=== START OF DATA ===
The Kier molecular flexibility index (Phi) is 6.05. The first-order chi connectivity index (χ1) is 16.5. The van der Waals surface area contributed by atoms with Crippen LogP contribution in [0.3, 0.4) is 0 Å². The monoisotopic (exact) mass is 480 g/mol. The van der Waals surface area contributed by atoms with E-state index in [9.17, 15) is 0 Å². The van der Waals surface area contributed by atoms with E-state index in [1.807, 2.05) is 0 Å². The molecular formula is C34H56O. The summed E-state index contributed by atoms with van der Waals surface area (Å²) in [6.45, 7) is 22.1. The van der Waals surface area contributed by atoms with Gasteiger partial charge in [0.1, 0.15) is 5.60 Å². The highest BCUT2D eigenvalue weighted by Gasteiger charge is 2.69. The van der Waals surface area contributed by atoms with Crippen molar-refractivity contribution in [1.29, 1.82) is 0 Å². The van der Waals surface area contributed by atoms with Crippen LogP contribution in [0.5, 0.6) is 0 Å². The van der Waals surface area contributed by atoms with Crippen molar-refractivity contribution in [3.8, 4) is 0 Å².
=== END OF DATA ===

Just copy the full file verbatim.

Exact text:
The Kier molecular flexibility index (Phi) is 6.05. The first-order chi connectivity index (χ1) is 16.5. The van der Waals surface area contributed by atoms with Crippen LogP contribution in [0.3, 0.4) is 0 Å². The monoisotopic (exact) mass is 480 g/mol. The van der Waals surface area contributed by atoms with E-state index in [9.17, 15) is 0 Å². The van der Waals surface area contributed by atoms with E-state index in [1.807, 2.05) is 0 Å². The molecular formula is C34H56O. The summed E-state index contributed by atoms with van der Waals surface area (Å²) in [6.45, 7) is 22.1. The van der Waals surface area contributed by atoms with Gasteiger partial charge in [0.1, 0.15) is 5.60 Å². The highest BCUT2D eigenvalue weighted by Gasteiger charge is 2.69. The van der Waals surface area contributed by atoms with Crippen molar-refractivity contribution in [1.29, 1.82) is 0 Å². The van der Waals surface area contributed by atoms with Crippen LogP contribution in [0.5, 0.6) is 0 Å². The van der Waals surface area contributed by atoms with Crippen molar-refractivity contribution in [3.8, 4) is 0 Å².